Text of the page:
Being a Resistance Fighter

On ANZAC Day, it’s important to remember the price our past generations of soldiers and their families paid for our freedom.  While we may not experience the ravages of war in Australia, we still face a bleak future as a result of a war that we fight every day, and on the front line, GP’s and pharmacists who every day, battle with the tide of sniffling masses  pleading, “Can I please have some antibiotics for this cold.”

We all know how it feels.  Your muscles ache, your nose feels like it is flowing like Niagara Falls.  Your throat is on fire.  You lurch between shivering under four blankets to sweating like you were in a sauna.  You would do anything to feel better.

A significant proportion of the population head to the pharmacist or naturopath and try whatever herbal treatment was last recommended by their facebook friends or the pharmacy assistant (which are usually unproven, or have been shown to be no better than placebo, but that’s another blog).  I see the people who feel that their cure lies in the miracle of antibiotics.

Antibiotics don’t seem like a miracle anymore.  But even as recently as the 1950’s, bacterial infections caused severe illness, and deaths were common.  With the discovery and adoption of penicillin, and the subsequent development of the armory of antimicrobials, we now see bacterial infections as trivial.  Antibiotics have become common place and they tend to be used as a panacea.

According to the Australia’s National Prescribing Service, the use of antibiotics in Australia is one of the highest per capita in the developed world.  The NPS says that “overuse and misuse of antibiotics has made it harder and harder to treat many bacterial infections. Antibiotics are losing their power against illness-causing bacteria.”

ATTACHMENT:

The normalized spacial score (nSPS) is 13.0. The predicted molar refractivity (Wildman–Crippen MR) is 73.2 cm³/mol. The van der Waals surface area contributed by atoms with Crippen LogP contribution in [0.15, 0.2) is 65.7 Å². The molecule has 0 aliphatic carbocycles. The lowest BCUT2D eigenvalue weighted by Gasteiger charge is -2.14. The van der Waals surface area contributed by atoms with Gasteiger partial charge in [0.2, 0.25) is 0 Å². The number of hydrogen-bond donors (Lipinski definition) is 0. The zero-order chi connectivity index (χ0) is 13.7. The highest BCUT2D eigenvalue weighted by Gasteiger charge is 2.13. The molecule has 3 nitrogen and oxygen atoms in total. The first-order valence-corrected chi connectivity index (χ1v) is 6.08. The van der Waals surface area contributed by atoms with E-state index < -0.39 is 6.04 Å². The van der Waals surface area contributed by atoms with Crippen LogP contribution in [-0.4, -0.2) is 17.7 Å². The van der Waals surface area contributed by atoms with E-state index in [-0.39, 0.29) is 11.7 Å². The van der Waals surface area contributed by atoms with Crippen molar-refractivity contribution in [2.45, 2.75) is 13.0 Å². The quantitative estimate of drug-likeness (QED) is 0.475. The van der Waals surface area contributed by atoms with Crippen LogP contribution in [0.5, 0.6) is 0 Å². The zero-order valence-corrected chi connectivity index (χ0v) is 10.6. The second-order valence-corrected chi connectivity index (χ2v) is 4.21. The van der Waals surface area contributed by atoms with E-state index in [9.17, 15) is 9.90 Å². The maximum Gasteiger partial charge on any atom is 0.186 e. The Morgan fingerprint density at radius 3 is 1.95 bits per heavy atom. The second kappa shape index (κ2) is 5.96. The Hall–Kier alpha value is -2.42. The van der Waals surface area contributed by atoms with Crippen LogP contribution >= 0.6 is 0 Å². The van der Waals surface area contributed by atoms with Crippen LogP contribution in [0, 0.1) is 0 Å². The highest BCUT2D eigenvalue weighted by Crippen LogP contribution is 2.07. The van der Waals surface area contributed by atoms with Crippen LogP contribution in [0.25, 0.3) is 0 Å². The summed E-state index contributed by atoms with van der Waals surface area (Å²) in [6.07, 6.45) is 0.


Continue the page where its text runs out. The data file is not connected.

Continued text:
The NPS have recently launched a campaign to raise awareness of the growing concern of Antibiotic Resistance, which the WHO recently declared as ‘one of the greatest threats to human health today’.

While the ad is a bit pithy, the message is not.  You don’t need antibiotics for coughs and colds, which are usually caused by viruses.

The NPS says:

  • Understand that antibiotics are only effective against bacteria and not viruses — colds, flu and most coughs are caused by viruses and will get better on their own.
  • Treat your flu and cold symptoms and let your immune system fight the virus — antibiotics will not help you get better quickly, and may give you side effects such as diarrhoea and thrush.
  • Don’t ask for antibiotics — instead ask your doctor about the best way to treat your symptoms.
  • If you are prescribed antibiotics ask your doctor about the risks and benefits and always take them exactly as prescribed.
  • Don’t take someone else’s antibiotics.
  • Spread knowledge, not infections — encourage other people to join the fight against antibiotic resistance.

If you aren’t sure if you have an infection caused by a virus or a bacteria then see your GP.  They are the health professionals that are in the best position to examine you and advise the best course of action.  It may mean a script of antibiotics.  But nine times out of ten, all you’ll need will be a medical certificate, and a trip to the supermarket to get some paracetamol or ibuprofen.  If you have a favorite cold remedy, feel free to post a comment.

If you want more information on the NPS campaign to become a resistance fighter, you can get it here: http://www.nps.org.au/bemedicinewise/antibiotic_resistance

If you want to follow the NPS on Facebook, click here: Facebook

See the video: http://youtu.be/H1wwdE5abLk

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